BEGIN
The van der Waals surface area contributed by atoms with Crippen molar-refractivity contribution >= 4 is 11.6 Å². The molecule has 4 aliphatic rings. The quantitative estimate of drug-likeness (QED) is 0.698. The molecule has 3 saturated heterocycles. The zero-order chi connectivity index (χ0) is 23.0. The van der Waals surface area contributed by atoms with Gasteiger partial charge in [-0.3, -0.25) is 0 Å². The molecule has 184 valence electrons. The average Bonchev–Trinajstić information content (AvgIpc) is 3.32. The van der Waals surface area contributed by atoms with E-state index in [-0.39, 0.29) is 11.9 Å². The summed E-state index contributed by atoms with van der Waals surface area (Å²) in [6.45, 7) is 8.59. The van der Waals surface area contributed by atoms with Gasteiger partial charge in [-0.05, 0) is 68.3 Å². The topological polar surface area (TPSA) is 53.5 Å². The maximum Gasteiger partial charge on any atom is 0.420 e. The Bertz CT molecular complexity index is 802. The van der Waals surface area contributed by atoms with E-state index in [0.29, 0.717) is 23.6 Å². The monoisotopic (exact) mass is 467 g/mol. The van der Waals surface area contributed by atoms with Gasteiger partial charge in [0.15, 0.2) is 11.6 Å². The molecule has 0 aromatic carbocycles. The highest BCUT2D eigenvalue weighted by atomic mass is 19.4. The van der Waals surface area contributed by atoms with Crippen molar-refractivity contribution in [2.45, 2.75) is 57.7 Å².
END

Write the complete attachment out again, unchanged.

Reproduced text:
The van der Waals surface area contributed by atoms with Crippen molar-refractivity contribution >= 4 is 11.6 Å². The molecule has 4 aliphatic rings. The quantitative estimate of drug-likeness (QED) is 0.698. The molecule has 3 saturated heterocycles. The zero-order chi connectivity index (χ0) is 23.0. The van der Waals surface area contributed by atoms with Gasteiger partial charge in [-0.3, -0.25) is 0 Å². The molecule has 184 valence electrons. The average Bonchev–Trinajstić information content (AvgIpc) is 3.32. The van der Waals surface area contributed by atoms with E-state index in [-0.39, 0.29) is 11.9 Å². The summed E-state index contributed by atoms with van der Waals surface area (Å²) in [6.45, 7) is 8.59. The van der Waals surface area contributed by atoms with Gasteiger partial charge in [-0.05, 0) is 68.3 Å². The topological polar surface area (TPSA) is 53.5 Å². The maximum Gasteiger partial charge on any atom is 0.420 e. The Bertz CT molecular complexity index is 802. The van der Waals surface area contributed by atoms with E-state index in [0.29, 0.717) is 23.6 Å². The monoisotopic (exact) mass is 467 g/mol. The van der Waals surface area contributed by atoms with Gasteiger partial charge in [0.15, 0.2) is 11.6 Å². The molecule has 0 aromatic carbocycles. The highest BCUT2D eigenvalue weighted by atomic mass is 19.4. The van der Waals surface area contributed by atoms with Crippen molar-refractivity contribution in [2.45, 2.75) is 57.7 Å².